Stunning Beauty Hidden in Plain View: Jean-Pierre Guyon of Vosne Romanée

Stunning Beauty Hidden in Plain View: Jean-Pierre Guyon of Vosne Romanée

Bonjour d’une étoile bizarrement inconnue d’une beauté à crever,
It is curious how things unfold sometimes; if you keep your eyes and ears open, some very good unexpected things seem to come along…..During my eleventh annual two week Burgundian tasting trip last month, I kept hearing good things about this producer in Vosne Romanée that I curiously had never tasted nor heard mentioned before. When visiting with spirited Michel Mallard of Ladoix, I was startled when he told me that for the entire 2016 vintage, he chose to vinify everything that he made without any sufur and with large amounts of whole cluster both at his home estate and at the Ch Latour owned Domaine de l’Eugenie in Vosne Romanée where he is the régisseur (hired estate/winemaking manager). The results were simply knee-bucklingly beautiful, with an éclat de fruit (explosiveness of fruit), sumptuousness of texture, and clear-as-a-bell terroir personality that plain blew my mind. When I inquired as to his inspiration to do so, Michel mentioned that he is in a tasting group with a handful of like minded progressive vignerons that includes Pascal Mugneret of Gérard Mugneret of Vosne and a fellow named Jean-Pierre Guyon also of Vosne. Michel said that he had tasted Jean-Pierre’s wines over the last several years, and had become increasingly curious turned convinced that this vinification style had innumerable merits, whose results in the 2016 tank samples that we tasted were impossible to deny. Michel had trodden gently, first with a few small trial cuvées without sulfur at each estate, then finally taking the whole hog plunge in 2016 as he had grown assured of the virtues of such a strong and risky stylistic shift. Fast forward a few days, and I found myself in Pascal Mugneret’s cellar tasting his 2016s, where he too chose to vinify several cuvées entirely without sulfur, citing his exposure to Jean-Pierre’s wines as well as an inspiration that continued to prove its merits. Pascal started by slowly dipping his toes with a small cuvée or two the year prior, and then ramping up such practices in 2016 and 2017. The same sense of stunning fruit purity, suavity of texture, and clear as a bell terroir imprint were arrestingly beautiful….you could color me curious and then some.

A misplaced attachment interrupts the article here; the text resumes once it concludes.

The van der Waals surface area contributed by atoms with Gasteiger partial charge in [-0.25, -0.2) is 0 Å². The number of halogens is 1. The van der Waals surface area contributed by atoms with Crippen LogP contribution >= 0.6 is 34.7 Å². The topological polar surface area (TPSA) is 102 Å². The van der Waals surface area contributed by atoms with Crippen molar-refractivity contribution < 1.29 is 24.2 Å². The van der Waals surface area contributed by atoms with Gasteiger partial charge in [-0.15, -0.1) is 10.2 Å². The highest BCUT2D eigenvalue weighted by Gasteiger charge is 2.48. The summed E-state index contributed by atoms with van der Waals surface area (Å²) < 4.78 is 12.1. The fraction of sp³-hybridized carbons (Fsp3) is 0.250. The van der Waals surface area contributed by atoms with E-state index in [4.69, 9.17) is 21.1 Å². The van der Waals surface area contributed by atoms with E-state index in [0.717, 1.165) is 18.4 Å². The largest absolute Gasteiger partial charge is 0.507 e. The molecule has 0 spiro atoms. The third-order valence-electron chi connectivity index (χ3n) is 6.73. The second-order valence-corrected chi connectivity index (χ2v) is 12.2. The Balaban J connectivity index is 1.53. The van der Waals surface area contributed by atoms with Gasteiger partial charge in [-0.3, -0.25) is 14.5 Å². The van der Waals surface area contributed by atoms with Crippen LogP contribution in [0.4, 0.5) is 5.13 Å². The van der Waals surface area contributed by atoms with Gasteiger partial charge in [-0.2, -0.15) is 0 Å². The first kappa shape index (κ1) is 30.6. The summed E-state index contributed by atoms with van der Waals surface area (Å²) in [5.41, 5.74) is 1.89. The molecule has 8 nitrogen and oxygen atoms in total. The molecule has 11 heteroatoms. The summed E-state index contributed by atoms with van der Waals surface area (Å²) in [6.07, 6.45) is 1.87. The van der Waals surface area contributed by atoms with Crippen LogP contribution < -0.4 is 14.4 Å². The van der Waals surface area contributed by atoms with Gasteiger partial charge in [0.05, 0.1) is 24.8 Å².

Now, when I do my Oct/Nov visits, the schedule is packed to the gills, five or six appointments per day for two solid weeks, weekends included. It is rare that I add a visit on the fly, as last minute appointments just don’t jive with such a schedule. However, when boogieing up the route nationale through Vosne, finally taking specific notice as I passed the large billboard that reads Domanie Guyon as I had thoughtlessly done hundreds of times before, an inspired impulse caught a hold of me, and I made a U-turn to stop in to introduce myself. As I poked around a house on the side of the road where the billboard stood, there didn’t seem to be anybody home. As I made my way back towards the car, figuring that it was not to be and it was time to shove on, a fellow across the street eyed me, and I shouted a hello his way. He trotted across the street, and I asked him if he knew where I could find someone from the Guyon estate. In a laid back, non-plussed manner he smiled and said, “C’est moi”. It was Jean-Pierre himself. I hurriedly introduced myself, citing the inspired good things that I had experienced with Mallard and Mugneret accompanied by their respect for his work, asking if he had any US representation, as well as if there was some way that we could squeeze in a tasting despite my crammed schedule. He replied that not since 2001 when his relationship with Eric Solomon of European Selections ended had he enjoyed any US presence; in many ways, that was an entirely different chapter in his family estate’s history. I took out my schedule and we penciled in a 7pm appointment the following Monday, making the most of the opportunity by burning what little wick remained at both ends…..